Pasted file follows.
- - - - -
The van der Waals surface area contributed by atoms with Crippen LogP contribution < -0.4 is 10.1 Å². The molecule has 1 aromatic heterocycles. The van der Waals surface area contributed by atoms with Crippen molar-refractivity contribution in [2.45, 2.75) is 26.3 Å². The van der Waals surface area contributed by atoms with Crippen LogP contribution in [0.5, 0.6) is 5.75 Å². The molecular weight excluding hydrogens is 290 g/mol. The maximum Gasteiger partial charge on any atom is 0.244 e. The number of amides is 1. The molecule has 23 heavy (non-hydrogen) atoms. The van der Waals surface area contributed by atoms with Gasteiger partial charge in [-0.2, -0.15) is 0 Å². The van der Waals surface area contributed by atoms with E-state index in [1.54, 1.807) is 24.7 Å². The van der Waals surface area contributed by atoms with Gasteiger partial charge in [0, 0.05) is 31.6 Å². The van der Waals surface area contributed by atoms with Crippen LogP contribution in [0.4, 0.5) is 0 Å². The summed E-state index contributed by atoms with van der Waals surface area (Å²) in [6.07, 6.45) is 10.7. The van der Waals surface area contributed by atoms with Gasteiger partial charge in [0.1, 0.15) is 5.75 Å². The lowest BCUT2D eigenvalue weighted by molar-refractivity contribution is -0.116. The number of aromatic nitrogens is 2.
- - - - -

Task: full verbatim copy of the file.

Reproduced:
The van der Waals surface area contributed by atoms with Crippen LogP contribution < -0.4 is 10.1 Å². The molecule has 1 aromatic heterocycles. The van der Waals surface area contributed by atoms with Crippen molar-refractivity contribution in [2.45, 2.75) is 26.3 Å². The van der Waals surface area contributed by atoms with Crippen LogP contribution in [0.5, 0.6) is 5.75 Å². The molecular weight excluding hydrogens is 290 g/mol. The maximum Gasteiger partial charge on any atom is 0.244 e. The number of amides is 1. The molecule has 23 heavy (non-hydrogen) atoms. The van der Waals surface area contributed by atoms with Gasteiger partial charge in [-0.2, -0.15) is 0 Å². The van der Waals surface area contributed by atoms with E-state index in [1.54, 1.807) is 24.7 Å². The van der Waals surface area contributed by atoms with Gasteiger partial charge in [0, 0.05) is 31.6 Å². The van der Waals surface area contributed by atoms with Crippen LogP contribution in [0.4, 0.5) is 0 Å². The summed E-state index contributed by atoms with van der Waals surface area (Å²) in [6.07, 6.45) is 10.7. The van der Waals surface area contributed by atoms with Gasteiger partial charge in [0.1, 0.15) is 5.75 Å². The lowest BCUT2D eigenvalue weighted by molar-refractivity contribution is -0.116. The number of aromatic nitrogens is 2.